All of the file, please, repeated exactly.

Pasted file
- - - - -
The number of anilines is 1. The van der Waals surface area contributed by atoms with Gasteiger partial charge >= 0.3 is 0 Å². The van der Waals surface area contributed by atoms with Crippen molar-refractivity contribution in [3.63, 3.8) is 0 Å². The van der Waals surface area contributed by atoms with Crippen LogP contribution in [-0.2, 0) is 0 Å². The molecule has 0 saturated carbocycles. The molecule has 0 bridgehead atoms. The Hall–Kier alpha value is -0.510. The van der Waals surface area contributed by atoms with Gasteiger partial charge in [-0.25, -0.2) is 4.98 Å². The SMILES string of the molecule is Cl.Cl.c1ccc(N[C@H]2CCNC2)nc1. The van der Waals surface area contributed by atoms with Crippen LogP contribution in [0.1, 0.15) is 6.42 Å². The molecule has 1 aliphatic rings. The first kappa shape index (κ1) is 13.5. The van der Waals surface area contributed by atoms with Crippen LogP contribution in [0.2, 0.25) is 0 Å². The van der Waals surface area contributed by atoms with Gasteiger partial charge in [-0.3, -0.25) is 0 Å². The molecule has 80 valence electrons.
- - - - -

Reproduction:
The number of anilines is 1. The van der Waals surface area contributed by atoms with Gasteiger partial charge >= 0.3 is 0 Å². The van der Waals surface area contributed by atoms with Crippen molar-refractivity contribution in [3.63, 3.8) is 0 Å². The van der Waals surface area contributed by atoms with Crippen LogP contribution in [-0.2, 0) is 0 Å². The molecule has 0 saturated carbocycles. The molecule has 0 bridgehead atoms. The Hall–Kier alpha value is -0.510. The van der Waals surface area contributed by atoms with Gasteiger partial charge in [-0.25, -0.2) is 4.98 Å². The SMILES string of the molecule is Cl.Cl.c1ccc(N[C@H]2CCNC2)nc1. The van der Waals surface area contributed by atoms with Crippen LogP contribution in [0.1, 0.15) is 6.42 Å². The molecule has 1 aliphatic rings. The first kappa shape index (κ1) is 13.5. The van der Waals surface area contributed by atoms with Crippen LogP contribution in [0.2, 0.25) is 0 Å². The van der Waals surface area contributed by atoms with Gasteiger partial charge in [-0.3, -0.25) is 0 Å². The molecule has 80 valence electrons.